Epson recently presented at the Healthcare Innovation Summit where delegates discussed the value of technology in improving healthcare. HUGH DAVIES, Business Development Manager at Epson South Africa, highlighted various tools which can support healthcare professionals.
A hospital or clinic is as much a business environment as any other type of company, with a team of administrators providing invaluable support to the professionals at the coalface of delivering the best possible healthcare.
There are numerous print, projection, scanning and disc-producing solutions that help health professionals achieve greater efficiencies in their tasks, whether it’s labeling medication clearly in a dispensary, quickly writing X-ray images to a cost-efficient CD rather than making patients wait for films to develop, or using interactive projectors to enhance the efficacy of skills development and training.
When it comes to providing support for the administration teams, technology is available to help them boost efficiency, save time, increase their effectiveness, and comply with legislative requirements around patient confidentiality and the secure storage of data.
Hugh Davies, business development manager at Epson South Africa understands the challenges facing the support teams in clinical environments, including IT and technical issues, finance processes and controls, and providing administration support to doctors, nurses and allied healthcare professionals. “Administrative staff are tasked with activities as diverse as stock control, tracking patient data and keeping it secure, and invoicing and income collection, while finance teams need quick and effective reporting mechanisms to ensure the long-term sustainability of the healthcare facility.
“Choosing the right technology to support administration processes provides clarity on costs, allows for better accuracy and helps administrators comply with the complex legislative requirements around protecting patient data, such as the Protection of Private Information Act,” Davies continues.
Protect personal data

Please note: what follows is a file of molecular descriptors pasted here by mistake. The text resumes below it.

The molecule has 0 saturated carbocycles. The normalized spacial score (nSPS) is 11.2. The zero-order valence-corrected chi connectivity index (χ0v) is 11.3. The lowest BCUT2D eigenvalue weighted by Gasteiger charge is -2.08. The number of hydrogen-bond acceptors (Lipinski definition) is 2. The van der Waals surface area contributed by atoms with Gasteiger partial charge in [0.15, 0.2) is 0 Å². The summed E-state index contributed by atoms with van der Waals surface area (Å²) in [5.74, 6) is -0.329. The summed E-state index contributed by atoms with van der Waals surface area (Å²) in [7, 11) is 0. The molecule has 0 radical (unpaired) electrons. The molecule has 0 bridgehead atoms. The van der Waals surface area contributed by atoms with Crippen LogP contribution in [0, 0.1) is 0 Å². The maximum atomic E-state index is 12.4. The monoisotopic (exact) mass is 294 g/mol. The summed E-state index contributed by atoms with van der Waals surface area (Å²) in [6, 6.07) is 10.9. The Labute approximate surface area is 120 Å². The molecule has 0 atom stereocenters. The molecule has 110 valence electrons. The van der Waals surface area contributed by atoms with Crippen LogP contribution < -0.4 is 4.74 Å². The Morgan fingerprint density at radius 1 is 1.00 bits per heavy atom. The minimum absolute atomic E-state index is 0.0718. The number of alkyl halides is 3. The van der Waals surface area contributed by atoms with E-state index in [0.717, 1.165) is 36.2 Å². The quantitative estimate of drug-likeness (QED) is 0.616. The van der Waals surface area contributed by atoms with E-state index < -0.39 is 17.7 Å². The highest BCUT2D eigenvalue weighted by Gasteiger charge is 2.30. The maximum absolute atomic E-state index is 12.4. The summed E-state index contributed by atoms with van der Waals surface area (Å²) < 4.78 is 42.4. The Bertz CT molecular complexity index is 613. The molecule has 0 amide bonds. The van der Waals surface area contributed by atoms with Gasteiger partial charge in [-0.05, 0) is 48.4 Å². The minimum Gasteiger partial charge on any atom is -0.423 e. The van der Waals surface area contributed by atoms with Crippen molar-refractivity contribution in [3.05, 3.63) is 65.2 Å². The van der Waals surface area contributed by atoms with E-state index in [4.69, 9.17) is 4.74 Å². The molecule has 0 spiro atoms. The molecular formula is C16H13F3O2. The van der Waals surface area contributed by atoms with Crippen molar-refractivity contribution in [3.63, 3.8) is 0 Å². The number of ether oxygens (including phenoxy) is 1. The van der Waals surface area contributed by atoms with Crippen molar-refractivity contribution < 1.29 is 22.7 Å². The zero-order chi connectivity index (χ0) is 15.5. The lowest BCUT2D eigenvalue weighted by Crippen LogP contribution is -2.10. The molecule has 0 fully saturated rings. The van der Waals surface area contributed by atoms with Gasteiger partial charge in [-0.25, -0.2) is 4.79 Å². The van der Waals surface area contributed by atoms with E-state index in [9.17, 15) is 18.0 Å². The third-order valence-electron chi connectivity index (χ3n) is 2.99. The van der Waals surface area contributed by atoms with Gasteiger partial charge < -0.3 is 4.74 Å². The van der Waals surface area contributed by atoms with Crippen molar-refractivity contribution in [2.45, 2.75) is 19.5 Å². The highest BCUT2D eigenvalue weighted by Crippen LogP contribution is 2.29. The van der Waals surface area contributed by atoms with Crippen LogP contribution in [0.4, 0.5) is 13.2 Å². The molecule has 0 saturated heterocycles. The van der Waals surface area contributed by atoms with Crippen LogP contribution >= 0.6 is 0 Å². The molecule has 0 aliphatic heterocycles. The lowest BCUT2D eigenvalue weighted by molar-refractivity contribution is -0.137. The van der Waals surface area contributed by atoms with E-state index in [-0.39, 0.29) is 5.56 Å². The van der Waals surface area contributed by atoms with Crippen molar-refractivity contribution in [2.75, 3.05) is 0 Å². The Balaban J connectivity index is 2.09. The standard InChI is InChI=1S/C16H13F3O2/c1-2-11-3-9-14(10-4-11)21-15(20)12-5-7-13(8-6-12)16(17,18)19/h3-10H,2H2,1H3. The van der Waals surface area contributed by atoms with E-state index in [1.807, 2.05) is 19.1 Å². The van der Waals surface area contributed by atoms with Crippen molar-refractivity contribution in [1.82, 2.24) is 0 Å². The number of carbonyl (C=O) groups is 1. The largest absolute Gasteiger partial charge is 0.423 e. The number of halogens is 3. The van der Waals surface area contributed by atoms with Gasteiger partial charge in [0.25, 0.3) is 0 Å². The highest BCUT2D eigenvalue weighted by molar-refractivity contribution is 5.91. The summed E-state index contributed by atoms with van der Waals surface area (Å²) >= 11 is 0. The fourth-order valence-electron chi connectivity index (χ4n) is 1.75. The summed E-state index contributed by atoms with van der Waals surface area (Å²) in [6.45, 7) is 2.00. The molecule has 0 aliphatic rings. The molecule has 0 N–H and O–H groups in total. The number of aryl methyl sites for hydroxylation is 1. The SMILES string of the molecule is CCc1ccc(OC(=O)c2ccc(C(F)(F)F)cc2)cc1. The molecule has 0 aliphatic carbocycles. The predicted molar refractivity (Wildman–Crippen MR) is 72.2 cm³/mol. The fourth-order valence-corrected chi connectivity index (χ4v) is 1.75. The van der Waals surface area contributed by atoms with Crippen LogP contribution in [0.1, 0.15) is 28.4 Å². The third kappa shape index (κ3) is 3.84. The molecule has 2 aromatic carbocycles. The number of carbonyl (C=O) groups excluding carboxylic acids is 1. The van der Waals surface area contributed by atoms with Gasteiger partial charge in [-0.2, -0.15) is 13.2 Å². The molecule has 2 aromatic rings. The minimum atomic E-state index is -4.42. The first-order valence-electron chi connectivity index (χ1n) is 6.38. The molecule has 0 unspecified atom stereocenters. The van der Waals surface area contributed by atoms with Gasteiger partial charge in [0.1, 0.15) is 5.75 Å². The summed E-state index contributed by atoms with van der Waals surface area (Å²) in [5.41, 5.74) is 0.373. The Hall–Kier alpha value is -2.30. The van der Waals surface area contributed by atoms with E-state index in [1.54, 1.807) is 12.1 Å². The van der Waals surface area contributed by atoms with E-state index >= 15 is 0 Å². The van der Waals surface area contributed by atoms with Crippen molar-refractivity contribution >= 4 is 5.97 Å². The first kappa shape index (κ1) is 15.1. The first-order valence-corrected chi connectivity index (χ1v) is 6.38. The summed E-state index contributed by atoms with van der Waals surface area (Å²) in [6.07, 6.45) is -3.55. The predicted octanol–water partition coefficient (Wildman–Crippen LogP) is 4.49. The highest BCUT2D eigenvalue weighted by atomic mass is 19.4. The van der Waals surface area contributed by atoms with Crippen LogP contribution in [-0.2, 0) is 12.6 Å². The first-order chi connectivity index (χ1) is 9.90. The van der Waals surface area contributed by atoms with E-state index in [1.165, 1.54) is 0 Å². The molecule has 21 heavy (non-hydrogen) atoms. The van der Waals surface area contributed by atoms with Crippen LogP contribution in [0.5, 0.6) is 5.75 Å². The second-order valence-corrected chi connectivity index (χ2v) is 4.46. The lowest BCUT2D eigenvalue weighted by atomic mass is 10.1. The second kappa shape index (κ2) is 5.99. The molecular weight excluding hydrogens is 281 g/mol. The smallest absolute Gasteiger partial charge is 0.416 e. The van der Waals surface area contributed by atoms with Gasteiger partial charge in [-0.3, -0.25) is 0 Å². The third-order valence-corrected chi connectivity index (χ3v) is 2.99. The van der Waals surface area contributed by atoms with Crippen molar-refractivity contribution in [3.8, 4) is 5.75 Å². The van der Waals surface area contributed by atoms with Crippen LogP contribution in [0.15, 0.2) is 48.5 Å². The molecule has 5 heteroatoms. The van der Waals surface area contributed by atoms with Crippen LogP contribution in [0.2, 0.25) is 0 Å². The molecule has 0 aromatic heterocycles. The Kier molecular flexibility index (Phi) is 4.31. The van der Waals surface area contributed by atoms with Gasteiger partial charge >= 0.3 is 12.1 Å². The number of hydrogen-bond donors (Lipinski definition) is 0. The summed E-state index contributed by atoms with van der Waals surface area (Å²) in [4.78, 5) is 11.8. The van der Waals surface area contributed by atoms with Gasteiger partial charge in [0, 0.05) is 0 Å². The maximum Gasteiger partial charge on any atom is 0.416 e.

Medical environments need to choose printing and scanning equipment that keeps confidential data protected and away from unauthorised eyes, with on-demand identification and privacy controls giving auditable access to patient data.
Keep costs under control
In a clinical environment, keeping costs under control allows for the focus to be kept on providing the best possible healthcare. Every cent counts, and procurement and finance teams need to seek out the printing solutions that offer the lowest total cost of ownership, and that can be trusted to incur predictable (rather than unexpected) costs in the future. Choosing printers that produce high-legibility, clearly colour-coded labels means that reprints are a thing of the past, while choosing devices that integrate easily with legacy systems without leading to unexpected hardware costs makes good business sense. Epson’s Replaceable Ink Pack System (RIPS) printers, for example, can print up to 75,000 pages without an ink refill – and the device gives you fair warning when it’s time to order new ink.
Make electronic records easy
While it seems there will always be a place for paperwork in the daily running of a ward and of a hospital, when the patient is discharged it makes good sense to digitise their data and store it safely. Password protected scanners and Discproducers allow administrators to scan documents and write data to discs, which can be safely stored for up to 50 years making it ideal for long term archiving.
Rural is no longer remote
Remote healthcare facilities often don’t have access to specialist insights, and time is of the essence in seeking an expert opinion to ensure the most appropriate treatment in an emergency or unusual case. However, a combination of interactive short-throw projectors and a WiFi connection in the remote location and in the specialist’s office allows voice and visual collaboration in real time, with the potential to capture notes made during the discussion and send them digitally during or immediately after the consultation for reference during treatment.
“Administrative staff seldom get the recognition for the role they play in supporting sick and unwell – but having the right equipment to play their vital role certainly makes it easier to keep their healthcare facility running efficiently, cost-effectively, and in line with all legislative requirements,” says Davies. “Installing the right equipment to do the job makes good sense, whether you’re a stock controller, a book-keeper, a radiology secretary, or the head of the hospital’s information technology team – all the people that make it possible for the medical professionals to fulfil their duties effectively.”
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